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The Problem

Why do we need this?



Concerned that they are educating children for an unknown future and aiming to meet the digital curriculum requirements in time, many schools have poured devices into classrooms for children to work on, sometimes almost exclusively, from very young ages. Bring your own device (BYOD) is now commonly encouraged from 7 or 8 years old. While well intended, there is little evidence to suggest that this will improve educational outcomes or future opportunities for our children. In fact, students from many schools are spending far more time than is recommended on screens, raising concerns for families and health professionals alike.


Our children have a better chance of doing well academically and emotionally with an evidence-based, moderate approach to technology use in class. As increasing evidence is presented by researchers, it is time for the New Zealand educational system to look carefully at what is best for our children, both now and in the future. We need to re-evaluate the use of screens to teach basic skills such as reading and writing. We need to develop sensible limits for device access and reduce distractions for both children and adolescents. We need to allow children the space to develop social skills and relationships through real interactions with humans, not screens. The digital curriculum could achieve great things for our children and our schooling if implemented in an evidence-based way.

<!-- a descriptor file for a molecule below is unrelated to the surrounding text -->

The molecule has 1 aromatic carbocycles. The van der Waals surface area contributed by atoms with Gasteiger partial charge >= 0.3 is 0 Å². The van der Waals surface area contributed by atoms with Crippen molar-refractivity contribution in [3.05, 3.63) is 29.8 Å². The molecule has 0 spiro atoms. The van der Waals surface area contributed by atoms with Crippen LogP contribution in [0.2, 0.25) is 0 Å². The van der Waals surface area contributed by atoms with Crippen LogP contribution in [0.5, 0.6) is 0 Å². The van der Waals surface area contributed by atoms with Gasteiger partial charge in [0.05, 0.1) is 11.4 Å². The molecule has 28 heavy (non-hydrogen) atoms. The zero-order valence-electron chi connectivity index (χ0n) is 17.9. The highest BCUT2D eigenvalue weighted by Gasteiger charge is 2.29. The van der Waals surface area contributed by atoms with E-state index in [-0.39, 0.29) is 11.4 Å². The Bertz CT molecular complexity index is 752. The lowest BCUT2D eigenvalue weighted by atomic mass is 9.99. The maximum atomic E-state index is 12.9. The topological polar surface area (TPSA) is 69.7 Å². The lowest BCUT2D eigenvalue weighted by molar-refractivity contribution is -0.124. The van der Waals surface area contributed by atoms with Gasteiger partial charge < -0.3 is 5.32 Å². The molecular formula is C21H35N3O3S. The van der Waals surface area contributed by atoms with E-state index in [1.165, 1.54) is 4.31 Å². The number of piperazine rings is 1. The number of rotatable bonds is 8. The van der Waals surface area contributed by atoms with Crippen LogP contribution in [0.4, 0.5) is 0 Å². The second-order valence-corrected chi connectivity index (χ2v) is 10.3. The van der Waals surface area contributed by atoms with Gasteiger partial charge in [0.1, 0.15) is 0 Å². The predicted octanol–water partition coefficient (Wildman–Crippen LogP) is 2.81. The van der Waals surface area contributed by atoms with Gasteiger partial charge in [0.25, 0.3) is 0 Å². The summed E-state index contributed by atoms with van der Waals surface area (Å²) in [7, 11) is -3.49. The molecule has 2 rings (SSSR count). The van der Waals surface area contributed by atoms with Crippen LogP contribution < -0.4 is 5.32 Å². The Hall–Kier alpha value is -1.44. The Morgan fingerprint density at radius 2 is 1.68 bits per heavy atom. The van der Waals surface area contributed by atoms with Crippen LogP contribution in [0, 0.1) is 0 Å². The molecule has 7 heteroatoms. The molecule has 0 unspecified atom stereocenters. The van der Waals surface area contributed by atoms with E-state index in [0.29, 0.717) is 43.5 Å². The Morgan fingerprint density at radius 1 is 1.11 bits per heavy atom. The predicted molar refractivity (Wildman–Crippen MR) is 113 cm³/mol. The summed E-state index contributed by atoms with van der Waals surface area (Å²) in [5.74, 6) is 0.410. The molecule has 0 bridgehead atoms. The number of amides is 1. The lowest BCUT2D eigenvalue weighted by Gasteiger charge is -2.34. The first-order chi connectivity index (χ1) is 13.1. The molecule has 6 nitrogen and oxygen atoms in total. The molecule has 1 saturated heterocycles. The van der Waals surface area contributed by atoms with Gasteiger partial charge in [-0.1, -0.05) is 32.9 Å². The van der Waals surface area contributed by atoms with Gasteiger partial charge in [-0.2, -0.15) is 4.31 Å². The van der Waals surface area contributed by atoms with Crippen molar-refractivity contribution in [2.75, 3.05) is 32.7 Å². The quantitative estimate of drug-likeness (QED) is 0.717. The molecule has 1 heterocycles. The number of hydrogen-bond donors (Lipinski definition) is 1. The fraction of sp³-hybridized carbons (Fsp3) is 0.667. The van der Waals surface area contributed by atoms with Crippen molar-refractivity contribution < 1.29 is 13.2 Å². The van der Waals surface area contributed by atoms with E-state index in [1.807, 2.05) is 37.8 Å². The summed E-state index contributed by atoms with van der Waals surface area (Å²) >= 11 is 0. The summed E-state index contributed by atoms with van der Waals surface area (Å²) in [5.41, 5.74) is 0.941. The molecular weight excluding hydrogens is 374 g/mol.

'Digital technologies is not about learning with devices, it's learning about devices'
Ministry of Education curriculum workshop 2017
'Many of the skills and competencies involved in digital learning, especially at primary school level, can be practiced in a range of contexts. This means acquiring the skills and knowledge to be a successful creator and consumer of digital technologies needn't mean that students will necessarily spend more time learning online.'
Nikki Kaye 2017 
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